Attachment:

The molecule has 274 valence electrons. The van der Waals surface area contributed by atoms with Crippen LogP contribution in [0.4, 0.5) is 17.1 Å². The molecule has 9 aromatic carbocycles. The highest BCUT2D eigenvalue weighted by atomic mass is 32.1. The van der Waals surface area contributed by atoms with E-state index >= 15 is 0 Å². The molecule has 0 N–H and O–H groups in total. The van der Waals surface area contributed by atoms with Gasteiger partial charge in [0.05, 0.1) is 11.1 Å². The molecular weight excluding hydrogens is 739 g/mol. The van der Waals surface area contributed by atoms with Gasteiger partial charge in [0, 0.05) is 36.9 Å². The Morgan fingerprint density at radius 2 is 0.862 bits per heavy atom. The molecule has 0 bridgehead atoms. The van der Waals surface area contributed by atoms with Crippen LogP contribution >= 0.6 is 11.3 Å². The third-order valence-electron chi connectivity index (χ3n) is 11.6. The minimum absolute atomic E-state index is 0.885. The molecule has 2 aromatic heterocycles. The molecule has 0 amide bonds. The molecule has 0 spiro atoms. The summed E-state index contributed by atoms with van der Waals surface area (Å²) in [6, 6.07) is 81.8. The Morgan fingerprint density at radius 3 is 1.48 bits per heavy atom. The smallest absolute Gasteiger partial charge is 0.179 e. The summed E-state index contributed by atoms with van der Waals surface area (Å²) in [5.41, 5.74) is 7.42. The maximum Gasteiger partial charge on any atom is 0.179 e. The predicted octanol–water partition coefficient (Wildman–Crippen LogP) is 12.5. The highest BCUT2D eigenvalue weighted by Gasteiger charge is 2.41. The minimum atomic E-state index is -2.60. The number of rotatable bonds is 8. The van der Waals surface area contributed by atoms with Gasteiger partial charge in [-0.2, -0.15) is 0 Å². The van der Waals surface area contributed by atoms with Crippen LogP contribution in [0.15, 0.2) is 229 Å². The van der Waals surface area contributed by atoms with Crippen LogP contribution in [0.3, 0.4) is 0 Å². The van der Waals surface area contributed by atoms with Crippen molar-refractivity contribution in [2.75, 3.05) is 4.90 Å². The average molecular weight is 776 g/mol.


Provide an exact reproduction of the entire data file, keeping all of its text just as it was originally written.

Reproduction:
The molecule has 274 valence electrons. The van der Waals surface area contributed by atoms with Crippen LogP contribution in [0.4, 0.5) is 17.1 Å². The molecule has 9 aromatic carbocycles. The highest BCUT2D eigenvalue weighted by atomic mass is 32.1. The van der Waals surface area contributed by atoms with E-state index >= 15 is 0 Å². The molecule has 0 N–H and O–H groups in total. The van der Waals surface area contributed by atoms with Gasteiger partial charge in [0.05, 0.1) is 11.1 Å². The molecular weight excluding hydrogens is 739 g/mol. The van der Waals surface area contributed by atoms with Gasteiger partial charge in [0, 0.05) is 36.9 Å². The Morgan fingerprint density at radius 2 is 0.862 bits per heavy atom. The molecule has 0 bridgehead atoms. The van der Waals surface area contributed by atoms with Crippen LogP contribution >= 0.6 is 11.3 Å². The third-order valence-electron chi connectivity index (χ3n) is 11.6. The minimum absolute atomic E-state index is 0.885. The molecule has 2 aromatic heterocycles. The molecule has 0 amide bonds. The molecule has 0 spiro atoms. The summed E-state index contributed by atoms with van der Waals surface area (Å²) in [6, 6.07) is 81.8. The Morgan fingerprint density at radius 3 is 1.48 bits per heavy atom. The smallest absolute Gasteiger partial charge is 0.179 e. The summed E-state index contributed by atoms with van der Waals surface area (Å²) in [5.41, 5.74) is 7.42. The maximum Gasteiger partial charge on any atom is 0.179 e. The predicted octanol–water partition coefficient (Wildman–Crippen LogP) is 12.5. The highest BCUT2D eigenvalue weighted by Gasteiger charge is 2.41. The minimum atomic E-state index is -2.60. The number of rotatable bonds is 8. The van der Waals surface area contributed by atoms with Gasteiger partial charge in [-0.2, -0.15) is 0 Å². The van der Waals surface area contributed by atoms with Crippen LogP contribution in [0.15, 0.2) is 229 Å². The van der Waals surface area contributed by atoms with Crippen LogP contribution in [0.3, 0.4) is 0 Å². The van der Waals surface area contributed by atoms with Crippen molar-refractivity contribution in [2.75, 3.05) is 4.90 Å². The average molecular weight is 776 g/mol.